The bottom of a wave, or a low spot between waves, is referred to as the trough, while the top of a wave is referred to as the crest. As waves elevate, the force of gravity pulls them back down, causing the crest of a new wave to form.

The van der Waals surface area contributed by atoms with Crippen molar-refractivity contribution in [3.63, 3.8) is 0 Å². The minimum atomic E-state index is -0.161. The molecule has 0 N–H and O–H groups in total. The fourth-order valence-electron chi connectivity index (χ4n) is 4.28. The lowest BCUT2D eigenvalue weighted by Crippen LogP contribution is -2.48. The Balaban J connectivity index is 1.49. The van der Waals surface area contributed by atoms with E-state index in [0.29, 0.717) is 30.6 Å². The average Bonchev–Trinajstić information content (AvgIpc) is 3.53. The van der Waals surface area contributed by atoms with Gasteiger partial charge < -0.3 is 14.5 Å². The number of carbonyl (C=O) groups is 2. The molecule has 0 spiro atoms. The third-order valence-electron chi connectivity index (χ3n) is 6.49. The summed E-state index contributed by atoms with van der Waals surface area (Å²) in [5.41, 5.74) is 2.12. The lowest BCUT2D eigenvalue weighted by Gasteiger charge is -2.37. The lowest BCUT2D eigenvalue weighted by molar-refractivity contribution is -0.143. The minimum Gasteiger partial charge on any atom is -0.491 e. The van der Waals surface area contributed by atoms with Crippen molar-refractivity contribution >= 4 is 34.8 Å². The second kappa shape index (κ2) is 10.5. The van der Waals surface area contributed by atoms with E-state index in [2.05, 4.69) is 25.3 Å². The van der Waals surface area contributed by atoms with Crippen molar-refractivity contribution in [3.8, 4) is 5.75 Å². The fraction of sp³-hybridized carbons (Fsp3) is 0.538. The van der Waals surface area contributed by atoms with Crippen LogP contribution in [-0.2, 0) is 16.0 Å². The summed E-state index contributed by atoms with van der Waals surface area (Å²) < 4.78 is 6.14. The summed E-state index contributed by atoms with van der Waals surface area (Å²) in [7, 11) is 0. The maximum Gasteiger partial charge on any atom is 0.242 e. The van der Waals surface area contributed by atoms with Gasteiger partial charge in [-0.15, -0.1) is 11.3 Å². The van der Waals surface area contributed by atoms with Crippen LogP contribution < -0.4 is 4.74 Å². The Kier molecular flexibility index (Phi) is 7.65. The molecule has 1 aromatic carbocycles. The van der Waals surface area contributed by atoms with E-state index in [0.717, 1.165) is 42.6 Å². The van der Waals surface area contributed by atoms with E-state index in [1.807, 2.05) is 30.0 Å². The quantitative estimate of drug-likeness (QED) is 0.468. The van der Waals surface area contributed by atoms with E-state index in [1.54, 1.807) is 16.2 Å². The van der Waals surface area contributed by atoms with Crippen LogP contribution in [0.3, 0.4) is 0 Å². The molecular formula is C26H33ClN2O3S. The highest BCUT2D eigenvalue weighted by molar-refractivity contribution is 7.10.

Most waves are caused by steady winds or in storm centers. In a storm's center, waves of different sizes and lengths occur at once. As the waves travel outward from the center of the storm, they become more predictable because the longer wavelengths travel at a faster rate than the shorter wavelengths. Long wavelengths that are spaced out and predictable are referred to as swells.